Column No. 72
Bob Ring, Al Ring, Tallia Pfrimmer Cahoon
This column continues the life story of Ines Fraser, widow of Jack Fraser, who along with his brother Al, was brutally murdered by Mexican bandits in the February 1920 robbery of the general store at the Ruby mining camp. We are telling the story in Ines’ own words, in a long letter written in 1968 to her grandson Bruce and her granddaughter-in-law Claudia:
So, Bruce and Claudia, my adventure to the desert southwest was about to begin! Except for one Christmas trip back to Mama and Papa’s hometown in Parsons, Kansas, and my time in Boulder at the University of Colorado, I had never been more than 50 miles from Salida.
I had been at home, in Salida, while Jack had gone to Arizona to set up the Alamos mining camp, 70 and more miles south of Tucson. I left in August of 1904, going south from Salida to Pueblo on the Denver and and Rio Grande Railroad. I changed trains there, after a layover of several hours and was able to visit friends till train-time. There too, I met brother-in-law Al, and the promoter of the [Arizona mining] project, Gene Alnut. We had another long stop to change trains to Deming, New Mexico. We suffered both the desert heat, plus the extra heat of railroad yards and machine shop.
We stayed right there, at the railroad hotel, took rooms upstairs and spent the day in the hotel “parlor,” where I played the piano, Gene got out his flute and I sang - hot and “dripping,” till the lovely big clouds gave us shade. I went to a window to enjoy them -scattered masses, blue sky in between and saw the phenomenon of five separate “let downs” of rain, while there was none in Deming! But one mass arrived and dumped thousands of gallons of water right down on the town. It is unbelievable, I think, to anyone who has not seen a local, not too extensive cloudburst!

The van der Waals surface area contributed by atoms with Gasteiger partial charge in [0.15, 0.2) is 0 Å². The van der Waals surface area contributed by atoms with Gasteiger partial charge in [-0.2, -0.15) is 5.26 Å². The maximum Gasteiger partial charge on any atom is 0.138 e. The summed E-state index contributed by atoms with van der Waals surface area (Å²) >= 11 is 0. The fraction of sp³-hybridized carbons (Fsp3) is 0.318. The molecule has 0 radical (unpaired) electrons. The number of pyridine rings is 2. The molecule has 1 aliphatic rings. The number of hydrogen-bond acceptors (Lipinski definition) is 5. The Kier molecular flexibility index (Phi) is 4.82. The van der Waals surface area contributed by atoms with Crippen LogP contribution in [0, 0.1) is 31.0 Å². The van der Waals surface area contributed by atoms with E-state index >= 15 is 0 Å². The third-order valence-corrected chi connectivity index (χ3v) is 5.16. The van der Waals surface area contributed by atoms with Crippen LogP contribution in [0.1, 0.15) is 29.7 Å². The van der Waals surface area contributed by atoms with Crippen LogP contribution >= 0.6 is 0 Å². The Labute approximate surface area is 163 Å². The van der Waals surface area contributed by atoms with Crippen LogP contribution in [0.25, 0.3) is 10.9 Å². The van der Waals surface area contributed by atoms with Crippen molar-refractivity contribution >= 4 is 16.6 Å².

Our stay in Deming was lengthened, because the railroad beds were under water and it was unsafe for trains to go on to Tucson. Gangs of “section men” began to work as soon as the rain stopped, and had the tracks safe but precarious by night, and our train crawled out, men ahead testing tracks and roadbed. Water was still like lakes on both sides until we reached an area beyond the big “he rain.”
We reached Tucson in midmorning. No rain there. Jack had rooms for us at the old San Augustin hotel. This had been a church, with inner courts and cloisters, thick, thick walls and patios with plants and trees. The only modern things were electric lights - single bulbs, turned on by pulling a string - and bathtubs and toilets. I spent the afternoon in the tub, getting out to put on a kimono and getting into the tub again. The men were downtown, buying supplies and arranging for transportation. Jack had been in town several days, so these final preparations went along well.
Evening came, with comparative coolness. We went to eat at the Merchants Café, and watched the town “come to life.” Stores were open; the saloons and gambling places were noisy, and they remained so all night, I think. The noise of clicking poker chips, roulette wheels, shouting and singing penetrated the San Augustin with its thick walls and comparative seclusion, away from the main street. I was too warm to sleep well, but the noise was the chief thing I remember.
Up early, breakfast at 6:30. People sprinkling and sweeping sidewalks in front of the already open stores. We were ready to go! The route was south from Tucson to Arivaca Junction, then southwest to Arivaca, from there southeast to Oro Blanco, and finally south to Warsaw camp and Old Glory Post Office at the end of the line.
I cannot entirely describe the vehicle, though it was called a stage. It was built high, had three seats and large space for luggage, “ribs” every two feet, to attach canvas in case of need; a canvas top stretched tightly. The stage company used horse or mule teams to pull the stage and changed the team several times en route to keep up a gallop or fast trot pace.
“Old Man Leatherwood” had agreed to be the driver for the trip, though he no longer drove the stage out to the mining camps. I found out that Robert Leatherwood was a well known Arizona pioneer as well as a very colorful character, now sixty years of age. Born in North Carolina, he came to Tucson in 1869 after the Civil War, during which he was a scout for the Confederate Army. In 1873 he located the first American gold mine in the Oro Blanco district, where we were headed. Besides his part-time mining, Leatherwood spent 20 years in politics including mayor of Tucson and Pima County Sheriff. I’m sure that one of the reasons that Jack picked Leatherwood as our driver was Leatherwood’s physical stature; he was five feet five inches in height, only one inch taller than Jack, with a reputation for being feisty and fearless.